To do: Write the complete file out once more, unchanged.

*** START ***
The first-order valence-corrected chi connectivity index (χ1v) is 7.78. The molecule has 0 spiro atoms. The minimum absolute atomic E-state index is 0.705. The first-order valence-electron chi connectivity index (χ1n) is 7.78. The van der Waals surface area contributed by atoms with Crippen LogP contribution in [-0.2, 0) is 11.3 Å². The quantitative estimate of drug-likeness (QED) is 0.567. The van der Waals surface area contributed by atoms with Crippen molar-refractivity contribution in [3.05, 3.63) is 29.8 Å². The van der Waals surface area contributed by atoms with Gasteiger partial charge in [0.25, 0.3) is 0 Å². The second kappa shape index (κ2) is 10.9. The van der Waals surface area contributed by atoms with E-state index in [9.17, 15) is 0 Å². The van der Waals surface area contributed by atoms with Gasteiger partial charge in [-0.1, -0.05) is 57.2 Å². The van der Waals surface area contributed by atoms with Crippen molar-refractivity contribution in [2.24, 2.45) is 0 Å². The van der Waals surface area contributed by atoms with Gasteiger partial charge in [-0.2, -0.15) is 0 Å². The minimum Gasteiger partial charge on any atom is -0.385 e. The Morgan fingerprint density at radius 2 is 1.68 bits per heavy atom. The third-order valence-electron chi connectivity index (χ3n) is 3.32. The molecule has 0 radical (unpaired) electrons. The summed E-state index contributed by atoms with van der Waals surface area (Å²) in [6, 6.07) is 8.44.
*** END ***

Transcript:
The first-order valence-corrected chi connectivity index (χ1v) is 7.78. The molecule has 0 spiro atoms. The minimum absolute atomic E-state index is 0.705. The first-order valence-electron chi connectivity index (χ1n) is 7.78. The van der Waals surface area contributed by atoms with Crippen LogP contribution in [-0.2, 0) is 11.3 Å². The quantitative estimate of drug-likeness (QED) is 0.567. The van der Waals surface area contributed by atoms with Crippen molar-refractivity contribution in [3.05, 3.63) is 29.8 Å². The van der Waals surface area contributed by atoms with Gasteiger partial charge in [0.25, 0.3) is 0 Å². The second kappa shape index (κ2) is 10.9. The van der Waals surface area contributed by atoms with E-state index in [9.17, 15) is 0 Å². The van der Waals surface area contributed by atoms with Gasteiger partial charge in [-0.1, -0.05) is 57.2 Å². The van der Waals surface area contributed by atoms with Crippen molar-refractivity contribution in [2.24, 2.45) is 0 Å². The van der Waals surface area contributed by atoms with Gasteiger partial charge in [-0.2, -0.15) is 0 Å². The minimum Gasteiger partial charge on any atom is -0.385 e. The Morgan fingerprint density at radius 2 is 1.68 bits per heavy atom. The third-order valence-electron chi connectivity index (χ3n) is 3.32. The molecule has 0 radical (unpaired) electrons. The summed E-state index contributed by atoms with van der Waals surface area (Å²) in [6, 6.07) is 8.44.